Models of self-governed egalitarian cooperative societies include the Zapatistas in Mexico; Argentinean and Brazilian worker-run factories and farms; environmental movements in Ecuador and Bolivia and Brazil; South African shack dwellers movement to take back housing; Marinaleda “communist utopia” of farm workers in impoverished Andalusia, Spain; and Vio.Me worker-run factory in Greece. In Israeli collective kibbutzim with consensus decision-making and communal childrearing in Children’s Houses continued until the 1970s. Only about 60 of Israel’s 275 kibbutzim are still collectives where all members are paid the same. Food Not Bombs was founded in 1981 to “show by example that we can work cooperatively without leaders through volunteer effort to provide essential needs like food, housing, education and healthcare.”[i] They believe there are over 1,000 independent chapters in 60 countries.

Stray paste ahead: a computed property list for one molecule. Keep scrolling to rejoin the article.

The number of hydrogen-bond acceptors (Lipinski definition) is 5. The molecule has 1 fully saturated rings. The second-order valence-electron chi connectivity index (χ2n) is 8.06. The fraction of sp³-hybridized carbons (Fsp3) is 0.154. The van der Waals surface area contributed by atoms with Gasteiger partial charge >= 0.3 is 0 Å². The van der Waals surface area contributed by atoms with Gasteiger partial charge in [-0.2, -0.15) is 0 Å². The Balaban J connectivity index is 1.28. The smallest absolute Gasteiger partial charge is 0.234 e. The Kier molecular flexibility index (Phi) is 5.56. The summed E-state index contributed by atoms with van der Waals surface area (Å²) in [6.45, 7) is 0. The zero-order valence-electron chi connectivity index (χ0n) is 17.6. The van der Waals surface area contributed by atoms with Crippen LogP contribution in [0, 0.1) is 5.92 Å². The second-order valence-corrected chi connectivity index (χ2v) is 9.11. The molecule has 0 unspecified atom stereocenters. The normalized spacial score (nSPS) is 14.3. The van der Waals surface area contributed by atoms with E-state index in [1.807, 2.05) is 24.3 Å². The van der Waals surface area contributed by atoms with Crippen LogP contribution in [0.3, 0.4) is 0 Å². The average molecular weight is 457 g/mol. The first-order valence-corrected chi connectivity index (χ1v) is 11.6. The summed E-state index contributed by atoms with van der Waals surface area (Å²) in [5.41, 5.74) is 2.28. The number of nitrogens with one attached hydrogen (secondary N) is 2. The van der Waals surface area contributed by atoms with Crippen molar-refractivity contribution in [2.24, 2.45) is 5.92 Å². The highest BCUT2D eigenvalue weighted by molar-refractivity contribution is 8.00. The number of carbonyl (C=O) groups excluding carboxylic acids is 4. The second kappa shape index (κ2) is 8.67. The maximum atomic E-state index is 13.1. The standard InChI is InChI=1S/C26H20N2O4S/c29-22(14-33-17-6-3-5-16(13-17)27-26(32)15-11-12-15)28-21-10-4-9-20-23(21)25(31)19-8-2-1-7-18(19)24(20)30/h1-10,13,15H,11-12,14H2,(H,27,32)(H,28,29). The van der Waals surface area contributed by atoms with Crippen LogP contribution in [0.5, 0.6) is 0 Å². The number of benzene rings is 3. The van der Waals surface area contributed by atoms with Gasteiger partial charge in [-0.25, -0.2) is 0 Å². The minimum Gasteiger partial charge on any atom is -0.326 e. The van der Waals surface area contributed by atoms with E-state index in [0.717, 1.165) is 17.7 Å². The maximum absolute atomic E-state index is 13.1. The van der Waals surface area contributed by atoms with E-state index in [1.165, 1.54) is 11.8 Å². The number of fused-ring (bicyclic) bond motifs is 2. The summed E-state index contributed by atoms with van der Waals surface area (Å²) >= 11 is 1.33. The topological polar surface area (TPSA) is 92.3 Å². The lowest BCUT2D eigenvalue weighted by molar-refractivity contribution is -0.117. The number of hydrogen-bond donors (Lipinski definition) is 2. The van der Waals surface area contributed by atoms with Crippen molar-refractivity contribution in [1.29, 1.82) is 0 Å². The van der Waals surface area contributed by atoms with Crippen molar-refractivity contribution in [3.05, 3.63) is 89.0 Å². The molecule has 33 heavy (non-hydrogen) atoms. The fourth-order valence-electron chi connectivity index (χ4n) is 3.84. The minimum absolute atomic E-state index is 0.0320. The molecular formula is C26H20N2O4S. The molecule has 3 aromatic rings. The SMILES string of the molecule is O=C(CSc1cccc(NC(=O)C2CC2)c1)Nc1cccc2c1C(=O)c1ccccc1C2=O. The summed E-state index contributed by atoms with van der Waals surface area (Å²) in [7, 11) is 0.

Ancient hunting and gathering societies can also provide egalitarian models, including the Batek of Malaysia described in The Headman Was a Woman The Gender Egalitarian Batek of Malaysia by Kirk and Karen Endicott (2012). The hill people of Southeast Asia described in The Art of Not Being Governed: An Anarchist History of Upland Southeast Asia (2010) by James Scott describes their anti-state and anti-authoritarian attitudes. The Hmong people are from this area. I asked a Hmong immigrant to my town if this was true and she said, yes, people did what they wanted without permits and such. She said in California too the Hmong settle disputes by going to their elders rather than the police.